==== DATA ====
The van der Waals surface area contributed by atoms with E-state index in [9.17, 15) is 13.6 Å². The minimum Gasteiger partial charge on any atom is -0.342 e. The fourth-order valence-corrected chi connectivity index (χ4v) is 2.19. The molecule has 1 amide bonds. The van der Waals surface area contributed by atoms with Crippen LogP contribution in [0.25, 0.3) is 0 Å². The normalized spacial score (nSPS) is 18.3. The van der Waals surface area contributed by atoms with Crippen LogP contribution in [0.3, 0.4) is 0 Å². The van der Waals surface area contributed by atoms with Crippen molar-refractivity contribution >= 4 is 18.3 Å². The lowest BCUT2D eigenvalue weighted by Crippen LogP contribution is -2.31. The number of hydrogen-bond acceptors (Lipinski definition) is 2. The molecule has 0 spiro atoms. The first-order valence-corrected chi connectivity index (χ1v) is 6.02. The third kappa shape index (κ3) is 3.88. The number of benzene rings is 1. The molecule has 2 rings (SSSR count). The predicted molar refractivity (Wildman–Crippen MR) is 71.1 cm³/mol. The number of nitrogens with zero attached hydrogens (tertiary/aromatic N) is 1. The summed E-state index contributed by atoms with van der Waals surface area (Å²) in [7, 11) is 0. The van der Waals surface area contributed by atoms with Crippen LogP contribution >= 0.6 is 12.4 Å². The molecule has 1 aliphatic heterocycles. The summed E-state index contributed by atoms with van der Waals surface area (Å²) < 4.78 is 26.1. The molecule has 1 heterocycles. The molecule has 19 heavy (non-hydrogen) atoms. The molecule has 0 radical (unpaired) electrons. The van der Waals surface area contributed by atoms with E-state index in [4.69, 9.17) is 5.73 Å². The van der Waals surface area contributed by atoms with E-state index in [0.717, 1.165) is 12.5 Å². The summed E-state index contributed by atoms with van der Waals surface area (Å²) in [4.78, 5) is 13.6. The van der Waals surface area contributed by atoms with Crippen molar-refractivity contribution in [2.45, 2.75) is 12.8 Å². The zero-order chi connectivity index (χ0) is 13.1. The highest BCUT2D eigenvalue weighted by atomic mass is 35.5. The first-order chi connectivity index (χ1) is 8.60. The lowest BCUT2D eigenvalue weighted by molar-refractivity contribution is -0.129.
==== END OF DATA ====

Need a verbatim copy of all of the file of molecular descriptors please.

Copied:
The van der Waals surface area contributed by atoms with E-state index in [9.17, 15) is 13.6 Å². The minimum Gasteiger partial charge on any atom is -0.342 e. The fourth-order valence-corrected chi connectivity index (χ4v) is 2.19. The molecule has 1 amide bonds. The van der Waals surface area contributed by atoms with Crippen LogP contribution in [0.25, 0.3) is 0 Å². The normalized spacial score (nSPS) is 18.3. The van der Waals surface area contributed by atoms with Crippen LogP contribution in [0.3, 0.4) is 0 Å². The van der Waals surface area contributed by atoms with Crippen molar-refractivity contribution >= 4 is 18.3 Å². The lowest BCUT2D eigenvalue weighted by Crippen LogP contribution is -2.31. The number of hydrogen-bond acceptors (Lipinski definition) is 2. The molecule has 0 spiro atoms. The first-order valence-corrected chi connectivity index (χ1v) is 6.02. The third kappa shape index (κ3) is 3.88. The number of benzene rings is 1. The molecule has 2 rings (SSSR count). The predicted molar refractivity (Wildman–Crippen MR) is 71.1 cm³/mol. The number of nitrogens with zero attached hydrogens (tertiary/aromatic N) is 1. The summed E-state index contributed by atoms with van der Waals surface area (Å²) in [7, 11) is 0. The van der Waals surface area contributed by atoms with Crippen LogP contribution >= 0.6 is 12.4 Å². The molecule has 1 aliphatic heterocycles. The summed E-state index contributed by atoms with van der Waals surface area (Å²) < 4.78 is 26.1. The molecule has 1 heterocycles. The molecule has 19 heavy (non-hydrogen) atoms. The molecule has 0 radical (unpaired) electrons. The van der Waals surface area contributed by atoms with E-state index in [4.69, 9.17) is 5.73 Å². The van der Waals surface area contributed by atoms with E-state index in [0.717, 1.165) is 12.5 Å². The summed E-state index contributed by atoms with van der Waals surface area (Å²) in [4.78, 5) is 13.6. The van der Waals surface area contributed by atoms with Crippen molar-refractivity contribution in [2.45, 2.75) is 12.8 Å². The zero-order chi connectivity index (χ0) is 13.1. The highest BCUT2D eigenvalue weighted by atomic mass is 35.5. The first-order chi connectivity index (χ1) is 8.60. The lowest BCUT2D eigenvalue weighted by molar-refractivity contribution is -0.129.